Armies move on their stomachs, they say, which may help explain why the Russian army forgot all about its soldiers’ feet for several hundred years.
Associated Press reported that Russia’s new defense minister recently realized the country’s soldiers have been using foot wraps since the 17th century and no one gave a second thought to this since.
Called “portyanki” in Russian, these rectangular strips of cloth are carefully wrapped around bare feet to prevent blisters from the soldiers’ tall, heavy, lace-less boots, the story says. I’ve seen these in movies, but never in person, and actually didn’t realize until now that these guys were using these instead of socks on purpose.
Czar Peter the Great evidently adopted the custom from the Dutch army in the late 17th century and then never looked back.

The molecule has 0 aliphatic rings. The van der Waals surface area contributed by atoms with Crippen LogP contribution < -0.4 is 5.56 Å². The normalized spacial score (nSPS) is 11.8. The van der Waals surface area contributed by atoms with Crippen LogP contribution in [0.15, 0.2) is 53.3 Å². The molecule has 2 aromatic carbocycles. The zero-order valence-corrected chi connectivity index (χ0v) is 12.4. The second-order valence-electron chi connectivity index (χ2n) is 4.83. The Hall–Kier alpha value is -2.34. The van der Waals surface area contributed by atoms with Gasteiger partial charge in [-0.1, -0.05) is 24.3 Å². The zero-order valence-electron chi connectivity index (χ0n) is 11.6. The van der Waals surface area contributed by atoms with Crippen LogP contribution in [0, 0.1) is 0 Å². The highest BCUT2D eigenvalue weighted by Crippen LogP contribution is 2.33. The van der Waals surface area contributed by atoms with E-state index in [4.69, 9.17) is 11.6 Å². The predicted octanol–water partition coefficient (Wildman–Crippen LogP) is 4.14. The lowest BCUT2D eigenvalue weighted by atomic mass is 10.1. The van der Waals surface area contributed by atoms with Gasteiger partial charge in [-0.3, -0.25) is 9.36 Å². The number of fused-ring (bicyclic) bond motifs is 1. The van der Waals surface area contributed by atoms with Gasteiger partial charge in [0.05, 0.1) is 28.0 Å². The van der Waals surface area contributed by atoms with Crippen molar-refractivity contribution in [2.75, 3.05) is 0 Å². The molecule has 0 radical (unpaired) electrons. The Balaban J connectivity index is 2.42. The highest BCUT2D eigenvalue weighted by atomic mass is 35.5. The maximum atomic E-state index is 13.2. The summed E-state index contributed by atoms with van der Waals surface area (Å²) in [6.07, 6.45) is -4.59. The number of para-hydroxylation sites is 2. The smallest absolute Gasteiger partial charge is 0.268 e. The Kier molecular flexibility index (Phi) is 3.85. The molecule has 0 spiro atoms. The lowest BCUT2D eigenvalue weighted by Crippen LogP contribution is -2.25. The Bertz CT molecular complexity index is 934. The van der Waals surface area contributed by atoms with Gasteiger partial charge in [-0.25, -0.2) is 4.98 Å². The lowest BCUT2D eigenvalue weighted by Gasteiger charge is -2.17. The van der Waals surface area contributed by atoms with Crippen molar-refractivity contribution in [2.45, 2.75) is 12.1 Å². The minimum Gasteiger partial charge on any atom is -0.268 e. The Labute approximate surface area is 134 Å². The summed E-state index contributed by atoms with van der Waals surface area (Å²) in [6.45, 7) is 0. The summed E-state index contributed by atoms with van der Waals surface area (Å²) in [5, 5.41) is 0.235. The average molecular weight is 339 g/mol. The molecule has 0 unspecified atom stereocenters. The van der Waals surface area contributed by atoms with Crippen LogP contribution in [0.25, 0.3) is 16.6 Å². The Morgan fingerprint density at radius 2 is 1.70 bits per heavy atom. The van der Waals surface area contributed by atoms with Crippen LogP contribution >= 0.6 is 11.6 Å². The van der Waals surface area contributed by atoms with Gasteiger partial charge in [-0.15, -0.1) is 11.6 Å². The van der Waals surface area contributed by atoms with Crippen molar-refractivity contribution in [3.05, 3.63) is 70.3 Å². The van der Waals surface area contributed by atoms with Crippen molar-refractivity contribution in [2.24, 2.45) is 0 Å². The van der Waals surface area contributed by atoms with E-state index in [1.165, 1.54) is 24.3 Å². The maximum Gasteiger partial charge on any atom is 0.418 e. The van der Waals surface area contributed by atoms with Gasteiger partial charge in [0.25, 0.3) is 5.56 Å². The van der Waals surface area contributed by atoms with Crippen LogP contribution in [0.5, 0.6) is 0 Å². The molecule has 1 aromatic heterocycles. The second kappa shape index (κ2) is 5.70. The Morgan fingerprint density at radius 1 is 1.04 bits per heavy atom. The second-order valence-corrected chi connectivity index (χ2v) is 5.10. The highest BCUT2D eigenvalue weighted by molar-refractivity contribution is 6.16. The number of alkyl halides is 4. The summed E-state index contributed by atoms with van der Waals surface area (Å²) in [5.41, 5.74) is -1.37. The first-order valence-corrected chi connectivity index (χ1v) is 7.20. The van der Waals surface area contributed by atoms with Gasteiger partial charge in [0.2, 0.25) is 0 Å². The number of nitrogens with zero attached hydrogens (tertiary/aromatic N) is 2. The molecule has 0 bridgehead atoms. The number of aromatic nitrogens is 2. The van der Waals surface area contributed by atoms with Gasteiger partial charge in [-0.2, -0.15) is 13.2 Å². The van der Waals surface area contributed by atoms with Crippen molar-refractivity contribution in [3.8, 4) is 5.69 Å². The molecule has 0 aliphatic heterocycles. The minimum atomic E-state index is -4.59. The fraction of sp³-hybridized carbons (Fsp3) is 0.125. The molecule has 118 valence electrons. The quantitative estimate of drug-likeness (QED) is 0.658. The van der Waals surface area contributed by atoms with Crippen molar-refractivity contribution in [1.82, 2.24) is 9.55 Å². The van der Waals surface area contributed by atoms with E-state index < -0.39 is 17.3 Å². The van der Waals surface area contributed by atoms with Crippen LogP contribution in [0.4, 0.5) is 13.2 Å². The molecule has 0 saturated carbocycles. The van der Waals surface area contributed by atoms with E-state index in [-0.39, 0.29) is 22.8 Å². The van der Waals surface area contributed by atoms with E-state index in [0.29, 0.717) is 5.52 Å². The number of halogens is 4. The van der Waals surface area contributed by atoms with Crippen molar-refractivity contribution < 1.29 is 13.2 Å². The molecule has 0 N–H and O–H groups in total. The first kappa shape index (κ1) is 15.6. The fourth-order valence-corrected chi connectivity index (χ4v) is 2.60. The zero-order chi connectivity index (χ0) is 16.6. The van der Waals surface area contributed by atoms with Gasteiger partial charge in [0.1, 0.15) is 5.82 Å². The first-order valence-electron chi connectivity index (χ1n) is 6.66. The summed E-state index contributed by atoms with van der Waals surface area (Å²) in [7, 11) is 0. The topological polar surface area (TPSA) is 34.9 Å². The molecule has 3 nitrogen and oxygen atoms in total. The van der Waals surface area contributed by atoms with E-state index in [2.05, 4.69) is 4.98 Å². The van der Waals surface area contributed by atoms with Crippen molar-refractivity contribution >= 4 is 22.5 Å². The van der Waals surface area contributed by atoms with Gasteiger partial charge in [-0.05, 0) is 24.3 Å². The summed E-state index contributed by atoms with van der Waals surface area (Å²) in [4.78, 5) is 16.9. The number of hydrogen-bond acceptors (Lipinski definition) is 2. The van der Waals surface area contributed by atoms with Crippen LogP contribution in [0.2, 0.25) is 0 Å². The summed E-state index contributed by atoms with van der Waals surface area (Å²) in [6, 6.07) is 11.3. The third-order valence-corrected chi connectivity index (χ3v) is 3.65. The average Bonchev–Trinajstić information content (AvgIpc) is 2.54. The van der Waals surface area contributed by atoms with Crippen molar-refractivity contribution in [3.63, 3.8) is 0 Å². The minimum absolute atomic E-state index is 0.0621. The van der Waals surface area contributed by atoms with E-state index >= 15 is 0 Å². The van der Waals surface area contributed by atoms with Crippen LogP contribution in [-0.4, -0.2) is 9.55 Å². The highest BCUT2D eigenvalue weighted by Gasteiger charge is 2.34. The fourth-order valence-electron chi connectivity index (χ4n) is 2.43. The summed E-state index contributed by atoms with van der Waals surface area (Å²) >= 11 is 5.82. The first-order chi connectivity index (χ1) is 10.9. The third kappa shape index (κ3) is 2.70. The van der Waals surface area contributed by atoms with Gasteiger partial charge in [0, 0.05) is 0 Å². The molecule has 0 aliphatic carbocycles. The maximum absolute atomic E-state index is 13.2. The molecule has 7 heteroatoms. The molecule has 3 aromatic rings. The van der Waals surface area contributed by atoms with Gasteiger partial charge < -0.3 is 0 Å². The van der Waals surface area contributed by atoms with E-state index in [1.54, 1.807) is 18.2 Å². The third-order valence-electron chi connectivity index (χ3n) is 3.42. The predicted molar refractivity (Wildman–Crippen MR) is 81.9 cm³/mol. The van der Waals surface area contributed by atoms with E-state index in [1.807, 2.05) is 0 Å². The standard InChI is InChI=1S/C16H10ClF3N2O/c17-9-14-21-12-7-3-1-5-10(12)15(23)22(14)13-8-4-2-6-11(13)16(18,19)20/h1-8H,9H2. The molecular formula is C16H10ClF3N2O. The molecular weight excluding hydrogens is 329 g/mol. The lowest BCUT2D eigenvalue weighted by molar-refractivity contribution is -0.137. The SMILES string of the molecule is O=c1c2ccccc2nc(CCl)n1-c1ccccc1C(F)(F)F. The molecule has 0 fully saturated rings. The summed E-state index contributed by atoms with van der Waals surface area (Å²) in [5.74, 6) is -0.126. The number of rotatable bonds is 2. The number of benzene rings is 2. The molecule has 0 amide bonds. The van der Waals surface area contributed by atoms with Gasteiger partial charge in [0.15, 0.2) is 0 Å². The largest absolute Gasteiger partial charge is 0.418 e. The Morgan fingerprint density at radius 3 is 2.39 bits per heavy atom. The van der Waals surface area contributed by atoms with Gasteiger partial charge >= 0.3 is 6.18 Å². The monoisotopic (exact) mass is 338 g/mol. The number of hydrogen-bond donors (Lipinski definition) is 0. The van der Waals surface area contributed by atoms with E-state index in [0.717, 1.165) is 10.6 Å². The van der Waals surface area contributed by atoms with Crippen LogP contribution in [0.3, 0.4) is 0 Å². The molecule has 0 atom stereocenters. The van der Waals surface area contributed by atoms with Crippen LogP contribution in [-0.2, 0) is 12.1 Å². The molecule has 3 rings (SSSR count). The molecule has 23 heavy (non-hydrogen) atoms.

Now, though, this Russian official says “it’s time for the nation’s soldiers to switch from foot wraps to socks,” the story says.
The official, who took the post two months ago, reportedly said he was surprised to learn that some soldiers are still using “portyanki,” and told them to use socks instead.
At a televised meeting with military officers recently, he reportedly said, “In 2013, or at least by the end of 2013, we must forget the word portyanki.”
I suppose, if the wraps were considered the best alternative because of the lace-less boots, changing to socks would only be a better alternative if the boots have improved since the 17th century, which I suspect they have, though you never know.
Not earth-shattering information in any way, but interesting, I thought.
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